Wednesday, October 28, 2009

Just a theory

I've been thinking a lot about television. Specifically, about what's on the television.

3 Law and Orders
3 CSIs
2 NCISes
Cold Case
Criminal Minds
Lie to Me
The Mentalist
The Forgotten
even Psych
... and that's not even counting Cops and America's Most Wanted.

Look, I love a good police procedural as much as the next guy, but does anyone think 20 hours of these per week is a bit, well, much?

I have this theory -- it isn't a perfect theory (and it isn't a well-researched one, either) -- but I posit that there's a reason for this.

24 premiered in November 2001. And I expect the idea for that puppy had been percolating around for long before two months. But what a remarkable coincidence that shortly after terrorist attacks made everyone in America feel unsafe and uncertain, TV comes along with a freakin' Counter Terrorist Unit that is chock full of people who are able to make those hard decisions in order to get shit done. Damn. That's some good watchin' for a twitchy population.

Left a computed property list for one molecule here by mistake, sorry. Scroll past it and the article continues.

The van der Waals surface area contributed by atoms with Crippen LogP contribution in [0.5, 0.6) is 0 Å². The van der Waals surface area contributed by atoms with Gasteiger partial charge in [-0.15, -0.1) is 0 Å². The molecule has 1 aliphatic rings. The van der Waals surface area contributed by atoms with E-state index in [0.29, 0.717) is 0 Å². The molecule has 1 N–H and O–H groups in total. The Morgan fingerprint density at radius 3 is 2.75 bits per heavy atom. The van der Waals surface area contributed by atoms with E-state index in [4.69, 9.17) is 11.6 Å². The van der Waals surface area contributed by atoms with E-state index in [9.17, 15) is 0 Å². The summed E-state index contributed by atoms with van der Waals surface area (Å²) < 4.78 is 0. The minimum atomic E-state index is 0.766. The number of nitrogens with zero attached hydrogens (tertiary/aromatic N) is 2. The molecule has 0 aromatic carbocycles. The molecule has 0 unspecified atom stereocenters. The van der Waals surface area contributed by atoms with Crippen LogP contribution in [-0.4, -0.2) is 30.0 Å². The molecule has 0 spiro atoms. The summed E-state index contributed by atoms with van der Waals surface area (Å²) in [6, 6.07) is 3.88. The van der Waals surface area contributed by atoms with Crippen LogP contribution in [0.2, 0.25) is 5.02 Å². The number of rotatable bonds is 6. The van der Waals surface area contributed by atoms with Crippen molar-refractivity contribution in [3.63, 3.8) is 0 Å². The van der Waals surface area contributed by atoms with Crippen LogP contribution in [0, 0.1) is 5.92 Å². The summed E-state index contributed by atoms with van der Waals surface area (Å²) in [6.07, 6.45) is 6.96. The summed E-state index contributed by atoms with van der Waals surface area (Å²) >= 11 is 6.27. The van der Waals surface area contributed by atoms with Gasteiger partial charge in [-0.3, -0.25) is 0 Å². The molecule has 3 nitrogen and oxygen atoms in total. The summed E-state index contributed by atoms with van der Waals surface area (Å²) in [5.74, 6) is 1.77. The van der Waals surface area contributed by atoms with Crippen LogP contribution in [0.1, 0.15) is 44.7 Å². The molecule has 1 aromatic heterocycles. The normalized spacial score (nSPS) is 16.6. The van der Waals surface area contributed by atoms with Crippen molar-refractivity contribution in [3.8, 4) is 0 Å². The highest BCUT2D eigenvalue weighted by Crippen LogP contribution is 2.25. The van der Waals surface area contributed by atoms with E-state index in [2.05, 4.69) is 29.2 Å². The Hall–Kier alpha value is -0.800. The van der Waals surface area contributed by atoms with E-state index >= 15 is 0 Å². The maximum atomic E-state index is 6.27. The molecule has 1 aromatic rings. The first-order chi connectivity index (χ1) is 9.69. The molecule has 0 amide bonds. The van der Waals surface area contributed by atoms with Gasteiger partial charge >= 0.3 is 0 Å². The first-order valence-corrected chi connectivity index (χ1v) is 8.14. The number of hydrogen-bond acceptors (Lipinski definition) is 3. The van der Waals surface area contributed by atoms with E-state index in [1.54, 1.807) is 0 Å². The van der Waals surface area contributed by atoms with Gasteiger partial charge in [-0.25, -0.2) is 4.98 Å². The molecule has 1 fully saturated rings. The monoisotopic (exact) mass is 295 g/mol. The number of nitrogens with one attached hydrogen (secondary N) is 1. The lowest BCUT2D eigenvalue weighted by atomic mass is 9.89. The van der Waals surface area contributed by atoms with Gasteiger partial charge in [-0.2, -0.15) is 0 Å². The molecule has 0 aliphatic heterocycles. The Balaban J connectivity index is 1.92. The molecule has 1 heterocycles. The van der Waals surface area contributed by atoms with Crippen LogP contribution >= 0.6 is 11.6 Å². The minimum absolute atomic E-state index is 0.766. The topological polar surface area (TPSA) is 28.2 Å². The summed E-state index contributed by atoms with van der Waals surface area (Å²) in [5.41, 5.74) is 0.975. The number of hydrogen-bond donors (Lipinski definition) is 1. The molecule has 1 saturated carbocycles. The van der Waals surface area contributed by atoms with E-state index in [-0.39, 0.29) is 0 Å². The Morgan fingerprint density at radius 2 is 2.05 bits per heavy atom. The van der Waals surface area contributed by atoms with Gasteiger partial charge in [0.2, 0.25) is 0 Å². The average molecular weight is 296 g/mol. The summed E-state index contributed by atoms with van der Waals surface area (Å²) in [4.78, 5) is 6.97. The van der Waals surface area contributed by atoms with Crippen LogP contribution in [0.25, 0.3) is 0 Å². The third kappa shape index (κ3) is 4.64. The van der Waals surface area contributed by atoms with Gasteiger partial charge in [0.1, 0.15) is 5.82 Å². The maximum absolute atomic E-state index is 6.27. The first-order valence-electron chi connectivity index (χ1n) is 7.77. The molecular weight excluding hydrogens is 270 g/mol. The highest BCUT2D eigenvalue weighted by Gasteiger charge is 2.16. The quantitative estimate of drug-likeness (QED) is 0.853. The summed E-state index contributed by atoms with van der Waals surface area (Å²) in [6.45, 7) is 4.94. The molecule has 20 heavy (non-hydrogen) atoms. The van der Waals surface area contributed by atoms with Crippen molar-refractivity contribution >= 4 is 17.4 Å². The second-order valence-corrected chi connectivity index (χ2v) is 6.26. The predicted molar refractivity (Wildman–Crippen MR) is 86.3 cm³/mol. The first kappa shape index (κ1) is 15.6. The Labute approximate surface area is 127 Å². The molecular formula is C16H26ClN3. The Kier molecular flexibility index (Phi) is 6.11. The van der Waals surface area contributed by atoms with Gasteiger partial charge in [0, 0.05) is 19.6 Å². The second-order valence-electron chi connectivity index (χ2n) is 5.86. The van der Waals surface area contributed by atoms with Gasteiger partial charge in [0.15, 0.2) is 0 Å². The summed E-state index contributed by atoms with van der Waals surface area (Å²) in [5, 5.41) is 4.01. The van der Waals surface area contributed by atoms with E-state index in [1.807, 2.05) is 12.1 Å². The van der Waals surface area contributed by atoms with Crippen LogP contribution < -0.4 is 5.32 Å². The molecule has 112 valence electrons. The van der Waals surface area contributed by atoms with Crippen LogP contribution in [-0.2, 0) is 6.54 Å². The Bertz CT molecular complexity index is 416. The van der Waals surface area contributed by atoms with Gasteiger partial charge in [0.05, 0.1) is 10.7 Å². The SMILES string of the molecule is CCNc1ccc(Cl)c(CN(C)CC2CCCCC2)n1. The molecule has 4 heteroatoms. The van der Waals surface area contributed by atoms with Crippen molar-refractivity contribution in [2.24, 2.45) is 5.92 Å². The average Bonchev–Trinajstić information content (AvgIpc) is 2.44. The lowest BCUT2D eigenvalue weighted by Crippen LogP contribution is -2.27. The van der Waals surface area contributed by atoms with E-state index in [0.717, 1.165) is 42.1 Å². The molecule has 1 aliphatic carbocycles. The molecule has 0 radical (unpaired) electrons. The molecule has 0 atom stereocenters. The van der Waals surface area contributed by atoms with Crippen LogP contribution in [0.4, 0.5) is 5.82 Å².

I particularly like the idea of shows like Numb3rs and Castle, where it isn't exclusively police who are doing the crime-solving. "Yes, mathematician or novelist, you too can be part of the law enforcement effort." It's like we're all joining the same team -- and in applying our own unique talents to the problems at hand, we civilians can be just as good at crime-solving.

Think back to before 9/11. Think back to Rodney King and the riots -- and the time when we generally viewed the police with suspicion. Think about six Police Academy movies, when cops were humorously incompetent and only succeeded by accident. That sort of thing wouldn't fly now, because there's something in our collective subconscious that wants to see law enforcement be efficient and successful -- even against incredible odds.

I wonder how much longer we'll need this many shows to make us feel safe.

1 comment:

Janiece said...

I've always thought the 24 phenomena was exactly as you describe, but it never occurred to me that the plethora of police procedurals were of the same ilk.